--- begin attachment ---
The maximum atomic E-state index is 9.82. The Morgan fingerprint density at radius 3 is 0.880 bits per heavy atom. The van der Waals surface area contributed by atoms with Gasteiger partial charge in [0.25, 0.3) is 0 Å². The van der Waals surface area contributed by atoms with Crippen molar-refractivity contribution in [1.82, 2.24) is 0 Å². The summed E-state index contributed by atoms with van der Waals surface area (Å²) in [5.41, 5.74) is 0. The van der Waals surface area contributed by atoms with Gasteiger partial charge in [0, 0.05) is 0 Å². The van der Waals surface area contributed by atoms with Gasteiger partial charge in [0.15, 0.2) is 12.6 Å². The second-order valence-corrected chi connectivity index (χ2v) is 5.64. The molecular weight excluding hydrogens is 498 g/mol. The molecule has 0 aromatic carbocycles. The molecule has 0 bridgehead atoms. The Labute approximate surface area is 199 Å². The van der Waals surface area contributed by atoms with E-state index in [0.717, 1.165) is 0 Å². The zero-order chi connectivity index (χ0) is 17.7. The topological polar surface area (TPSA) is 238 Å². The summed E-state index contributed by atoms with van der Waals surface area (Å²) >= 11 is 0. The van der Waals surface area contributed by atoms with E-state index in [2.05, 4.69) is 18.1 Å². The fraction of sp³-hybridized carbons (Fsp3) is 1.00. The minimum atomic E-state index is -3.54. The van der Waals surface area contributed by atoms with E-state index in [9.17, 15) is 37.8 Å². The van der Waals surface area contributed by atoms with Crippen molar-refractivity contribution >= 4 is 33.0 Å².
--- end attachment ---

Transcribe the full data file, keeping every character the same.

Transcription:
The maximum atomic E-state index is 9.82. The Morgan fingerprint density at radius 3 is 0.880 bits per heavy atom. The van der Waals surface area contributed by atoms with Gasteiger partial charge in [0.25, 0.3) is 0 Å². The van der Waals surface area contributed by atoms with Crippen molar-refractivity contribution in [1.82, 2.24) is 0 Å². The summed E-state index contributed by atoms with van der Waals surface area (Å²) in [5.41, 5.74) is 0. The van der Waals surface area contributed by atoms with Gasteiger partial charge in [0, 0.05) is 0 Å². The van der Waals surface area contributed by atoms with Gasteiger partial charge in [0.15, 0.2) is 12.6 Å². The second-order valence-corrected chi connectivity index (χ2v) is 5.64. The molecular weight excluding hydrogens is 498 g/mol. The molecule has 0 aromatic carbocycles. The molecule has 0 bridgehead atoms. The Labute approximate surface area is 199 Å². The van der Waals surface area contributed by atoms with E-state index in [0.717, 1.165) is 0 Å². The zero-order chi connectivity index (χ0) is 17.7. The topological polar surface area (TPSA) is 238 Å². The summed E-state index contributed by atoms with van der Waals surface area (Å²) >= 11 is 0. The van der Waals surface area contributed by atoms with E-state index in [2.05, 4.69) is 18.1 Å². The fraction of sp³-hybridized carbons (Fsp3) is 1.00. The minimum atomic E-state index is -3.54. The van der Waals surface area contributed by atoms with E-state index in [9.17, 15) is 37.8 Å². The van der Waals surface area contributed by atoms with Crippen molar-refractivity contribution >= 4 is 33.0 Å².